Meanwhile, Lae Biscuit Company is projecting growth to 2015 and beyond, and is building on its investment with the introduction of new products: ‘We’ve just launched a new coconut snack product in the last month or so and there is strong demand in the market,’ says Ian Chow.

Finding ways to cope

S P Brewery's Stan Joyce

S P Brewery’s Stan Joyce

A lack of skilled labour remains a significant constraint for industry development in PNG but business finds ways to cope. ‘We’re investing in graduate management projects and overseas training projects,’ says S P Brewery’s Stan Joyce. ‘Our workforce is 97% local and there are Papua New Guineans in senior management,’ he says.

Woefully inadequate infrastructure in areas such as ports, roads and power is a serious constraint which helps produce ‘a general environment for manufacturing in PNG that is expensive,’ says Joyce.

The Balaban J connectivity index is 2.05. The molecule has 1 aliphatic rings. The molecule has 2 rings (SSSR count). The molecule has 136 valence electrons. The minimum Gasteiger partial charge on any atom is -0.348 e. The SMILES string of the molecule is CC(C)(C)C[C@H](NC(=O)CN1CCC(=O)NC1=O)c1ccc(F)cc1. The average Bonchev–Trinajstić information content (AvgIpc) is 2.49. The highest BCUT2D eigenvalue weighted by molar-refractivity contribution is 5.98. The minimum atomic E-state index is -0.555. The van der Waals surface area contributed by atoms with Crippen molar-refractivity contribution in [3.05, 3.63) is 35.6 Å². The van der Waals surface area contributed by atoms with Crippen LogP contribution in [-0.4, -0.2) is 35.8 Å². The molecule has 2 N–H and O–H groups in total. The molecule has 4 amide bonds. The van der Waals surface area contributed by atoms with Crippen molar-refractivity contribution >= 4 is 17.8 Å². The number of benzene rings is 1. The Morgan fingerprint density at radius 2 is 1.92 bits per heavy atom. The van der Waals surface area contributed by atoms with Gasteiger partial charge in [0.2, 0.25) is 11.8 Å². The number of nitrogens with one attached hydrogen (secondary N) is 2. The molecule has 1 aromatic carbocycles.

Laga’s Kelly agrees: ‘We’ve got very expensive and unreliable electricity so we’ve had to invest in a huge 75 kVA uninterrupted power supply to ensure production reliability and protect electric motors in the plant,’ he says.

There is some light at the end of the infrastructure tunnel, with improvements to roads around Lae and the awarding of the 700 million kina (US$330 million) contract to China Harbour Engineering to redevelop the Lae port.

‘That will make an enormous difference to all manufacturers,’ says Michael Kingston.

Papua New Guinea’s Top Export Markets

1. Australia 6872.6 million kina

2. Japan 2273.4

3. Philippines 1188.3

4. China 985.3

5. Germany 940.9

6. Netherlands 836.9

7. South Korea 401.4

8. Great Britain 322.3

9. United States 275.5

10. Italy 267.8

11. Spain 253.1

12. Malaysia 236.2

13. Singapore 146.9

14. Belgium 42.6

15. Taiwan 34.8

Source: Bank of PNG (2011 figures)

This article first published in Made in PNG 2012